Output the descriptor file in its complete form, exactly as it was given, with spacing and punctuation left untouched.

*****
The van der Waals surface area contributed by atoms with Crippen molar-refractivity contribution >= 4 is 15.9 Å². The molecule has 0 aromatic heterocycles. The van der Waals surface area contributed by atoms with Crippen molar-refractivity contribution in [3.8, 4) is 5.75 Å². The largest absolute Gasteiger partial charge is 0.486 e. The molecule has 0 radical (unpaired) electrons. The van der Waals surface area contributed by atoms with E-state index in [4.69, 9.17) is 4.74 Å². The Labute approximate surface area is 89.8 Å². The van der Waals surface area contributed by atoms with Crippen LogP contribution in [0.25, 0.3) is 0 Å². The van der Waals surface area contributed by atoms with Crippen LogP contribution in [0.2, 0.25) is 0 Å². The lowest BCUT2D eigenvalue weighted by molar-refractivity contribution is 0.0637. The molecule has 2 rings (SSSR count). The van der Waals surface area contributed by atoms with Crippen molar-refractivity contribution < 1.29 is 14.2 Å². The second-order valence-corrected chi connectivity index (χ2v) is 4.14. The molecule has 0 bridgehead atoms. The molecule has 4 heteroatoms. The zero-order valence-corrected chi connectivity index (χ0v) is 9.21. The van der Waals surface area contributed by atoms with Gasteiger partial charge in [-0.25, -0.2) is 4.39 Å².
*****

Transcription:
The van der Waals surface area contributed by atoms with Crippen molar-refractivity contribution >= 4 is 15.9 Å². The molecule has 0 aromatic heterocycles. The van der Waals surface area contributed by atoms with Crippen molar-refractivity contribution in [3.8, 4) is 5.75 Å². The largest absolute Gasteiger partial charge is 0.486 e. The molecule has 0 radical (unpaired) electrons. The van der Waals surface area contributed by atoms with E-state index in [4.69, 9.17) is 4.74 Å². The Labute approximate surface area is 89.8 Å². The van der Waals surface area contributed by atoms with Crippen LogP contribution in [0.25, 0.3) is 0 Å². The van der Waals surface area contributed by atoms with Crippen LogP contribution in [0.2, 0.25) is 0 Å². The lowest BCUT2D eigenvalue weighted by molar-refractivity contribution is 0.0637. The molecule has 2 rings (SSSR count). The van der Waals surface area contributed by atoms with Crippen molar-refractivity contribution < 1.29 is 14.2 Å². The second-order valence-corrected chi connectivity index (χ2v) is 4.14. The molecule has 0 bridgehead atoms. The molecule has 4 heteroatoms. The zero-order valence-corrected chi connectivity index (χ0v) is 9.21. The van der Waals surface area contributed by atoms with Gasteiger partial charge in [-0.25, -0.2) is 4.39 Å².